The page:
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How Connecting With Others Will Make You Live Longer

A good friend of mine just moved to New Zealand for school.  After being there for a month, she told me a remarkable thing.  Yes, it’s beautiful there, amazing weather, gorgeous hikes and vistas, and who can get bored of that accent!  But the thing that stood out the most was that everyone says hi and thank you to strangers!  Every person that gets on and off the bus makes eye contact says hello!  And THEN, every person getting off the bus (even at the rear door), stops make eye contact with driver, says Thank you! And gets off!!  EVERY SINGLE ONE!  It doesn’t matter, what age, gender, what part of town… EVERY SINGLE ONE!

I know what you’re thinking… well, this wasn’t just in the small towns, but also in Auckland, the city.  Even those glued to their smartphones with headphones on would stop take their earphones out, look up and make eye contact, say” thank you”, and mean it.

This made me reflect on our world we live in today.  Many of us are feeling disconnected. 

We are connected almost 24/7 to our devices, social media, our email, our work, but we are lacking connection with each other.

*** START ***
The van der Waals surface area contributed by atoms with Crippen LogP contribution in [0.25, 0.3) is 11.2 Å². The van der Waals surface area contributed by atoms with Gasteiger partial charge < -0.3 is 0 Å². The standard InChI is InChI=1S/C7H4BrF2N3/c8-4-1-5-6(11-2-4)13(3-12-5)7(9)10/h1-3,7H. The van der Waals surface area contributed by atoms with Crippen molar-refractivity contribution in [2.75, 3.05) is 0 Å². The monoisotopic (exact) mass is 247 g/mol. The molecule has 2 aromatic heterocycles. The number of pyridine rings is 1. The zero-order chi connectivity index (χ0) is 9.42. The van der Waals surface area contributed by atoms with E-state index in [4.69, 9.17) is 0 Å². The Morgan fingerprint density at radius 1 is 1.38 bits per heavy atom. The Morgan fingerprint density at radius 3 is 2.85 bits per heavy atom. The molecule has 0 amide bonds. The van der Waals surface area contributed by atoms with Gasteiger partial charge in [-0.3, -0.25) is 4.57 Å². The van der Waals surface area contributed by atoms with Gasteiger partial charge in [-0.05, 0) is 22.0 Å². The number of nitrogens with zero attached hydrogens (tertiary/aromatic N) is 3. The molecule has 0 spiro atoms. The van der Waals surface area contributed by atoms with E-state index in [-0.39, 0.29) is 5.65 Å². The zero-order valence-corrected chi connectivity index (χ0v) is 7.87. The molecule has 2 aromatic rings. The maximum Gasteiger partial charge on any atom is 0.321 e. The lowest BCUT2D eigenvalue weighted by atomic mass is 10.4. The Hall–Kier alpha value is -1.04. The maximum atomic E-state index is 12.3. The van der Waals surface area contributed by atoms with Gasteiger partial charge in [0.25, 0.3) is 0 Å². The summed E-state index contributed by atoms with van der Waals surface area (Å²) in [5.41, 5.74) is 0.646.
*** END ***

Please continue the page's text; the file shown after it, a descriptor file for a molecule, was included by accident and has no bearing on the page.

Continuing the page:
Most people (myself included) have been guilty of not being completely present with our kids, spouses, parents, co-workers, ourselves and also strangers.  I think most would agree we are all craving it too!  We’ve allowed amazing advances in technology to lower our skills in having a regular conversation, in making eye contact, and in truly listening to the person in front of you.  I called a business the other day and spoke with a live person on the phone, had some dialogue where she understood what my question was... and then she asked me to send her all of that by email instead. 

Now what about strangers? 

There was a recent TED talk that discussed the strongest predictor of how long you’ll live? Julianne Holt-Lunstad researcher at Brigham Young University did a series of studies of  tens of thousands of middle aged people and looked at every aspect of their lifestyle.   The answer is not what you’d expect. It wasn’t exercise, diet, how many hours you worked.  What affected your chances of dying the most?  Your close relationships – who will sit with you in times of crisis, The number one factor: social integration. How much you interact with people throughout your day, not just those close to you but also the person who makes your coffee, the bus driver, the cashier at the grocery store or the person riding the elevator with you.

I had this conversation with one of our beloved practice members who drives a local city bus, he said his bus is like this, because he’s makes a point to say a bright hi to every person that gets on his bus!  I feel our office is like this too, but I could do better with strangers.  So I made a point of connecting with everyone I came into contact with.  And while there were a few that didn’t give me any love back, there were lots that did! 

What do you think ? Give it a try and let me know.  Spread a little connection everywhere you go.  Not only may it extend how long you’ll live but it most definitely will make it more enjoyable!

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